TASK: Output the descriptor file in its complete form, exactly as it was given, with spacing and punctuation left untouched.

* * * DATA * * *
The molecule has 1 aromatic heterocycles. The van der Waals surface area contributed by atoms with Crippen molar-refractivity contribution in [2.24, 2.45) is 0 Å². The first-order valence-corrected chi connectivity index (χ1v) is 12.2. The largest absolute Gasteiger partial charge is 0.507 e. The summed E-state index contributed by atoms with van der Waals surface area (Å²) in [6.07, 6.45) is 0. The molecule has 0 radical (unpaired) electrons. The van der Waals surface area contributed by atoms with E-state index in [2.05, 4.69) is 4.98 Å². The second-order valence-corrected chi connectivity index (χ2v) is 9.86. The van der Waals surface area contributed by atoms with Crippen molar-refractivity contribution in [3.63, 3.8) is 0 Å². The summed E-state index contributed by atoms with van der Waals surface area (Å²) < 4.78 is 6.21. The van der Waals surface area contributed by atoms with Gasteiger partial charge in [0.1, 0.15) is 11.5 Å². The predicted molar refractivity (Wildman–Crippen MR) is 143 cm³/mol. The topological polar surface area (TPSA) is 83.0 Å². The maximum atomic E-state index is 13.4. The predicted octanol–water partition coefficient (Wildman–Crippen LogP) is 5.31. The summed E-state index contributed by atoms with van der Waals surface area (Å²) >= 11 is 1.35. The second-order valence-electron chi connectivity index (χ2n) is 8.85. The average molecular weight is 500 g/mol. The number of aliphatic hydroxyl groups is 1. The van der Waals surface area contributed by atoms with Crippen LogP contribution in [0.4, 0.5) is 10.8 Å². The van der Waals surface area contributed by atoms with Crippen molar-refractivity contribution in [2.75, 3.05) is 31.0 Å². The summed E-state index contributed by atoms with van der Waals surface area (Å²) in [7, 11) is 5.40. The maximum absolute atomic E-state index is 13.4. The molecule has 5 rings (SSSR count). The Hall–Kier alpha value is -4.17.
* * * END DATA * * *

The molecule has 1 aromatic heterocycles. The van der Waals surface area contributed by atoms with Crippen molar-refractivity contribution in [2.24, 2.45) is 0 Å². The first-order valence-corrected chi connectivity index (χ1v) is 12.2. The largest absolute Gasteiger partial charge is 0.507 e. The summed E-state index contributed by atoms with van der Waals surface area (Å²) in [6.07, 6.45) is 0. The molecule has 0 radical (unpaired) electrons. The van der Waals surface area contributed by atoms with E-state index in [2.05, 4.69) is 4.98 Å². The second-order valence-corrected chi connectivity index (χ2v) is 9.86. The van der Waals surface area contributed by atoms with Crippen molar-refractivity contribution in [3.63, 3.8) is 0 Å². The summed E-state index contributed by atoms with van der Waals surface area (Å²) < 4.78 is 6.21. The van der Waals surface area contributed by atoms with Gasteiger partial charge in [0.1, 0.15) is 11.5 Å². The predicted molar refractivity (Wildman–Crippen MR) is 143 cm³/mol. The topological polar surface area (TPSA) is 83.0 Å². The maximum atomic E-state index is 13.4. The predicted octanol–water partition coefficient (Wildman–Crippen LogP) is 5.31. The summed E-state index contributed by atoms with van der Waals surface area (Å²) >= 11 is 1.35. The second-order valence-electron chi connectivity index (χ2n) is 8.85. The average molecular weight is 500 g/mol. The number of aliphatic hydroxyl groups is 1. The van der Waals surface area contributed by atoms with Crippen LogP contribution in [0.4, 0.5) is 10.8 Å². The van der Waals surface area contributed by atoms with Crippen molar-refractivity contribution in [2.75, 3.05) is 31.0 Å². The summed E-state index contributed by atoms with van der Waals surface area (Å²) in [7, 11) is 5.40. The maximum absolute atomic E-state index is 13.4. The molecule has 5 rings (SSSR count). The Hall–Kier alpha value is -4.17.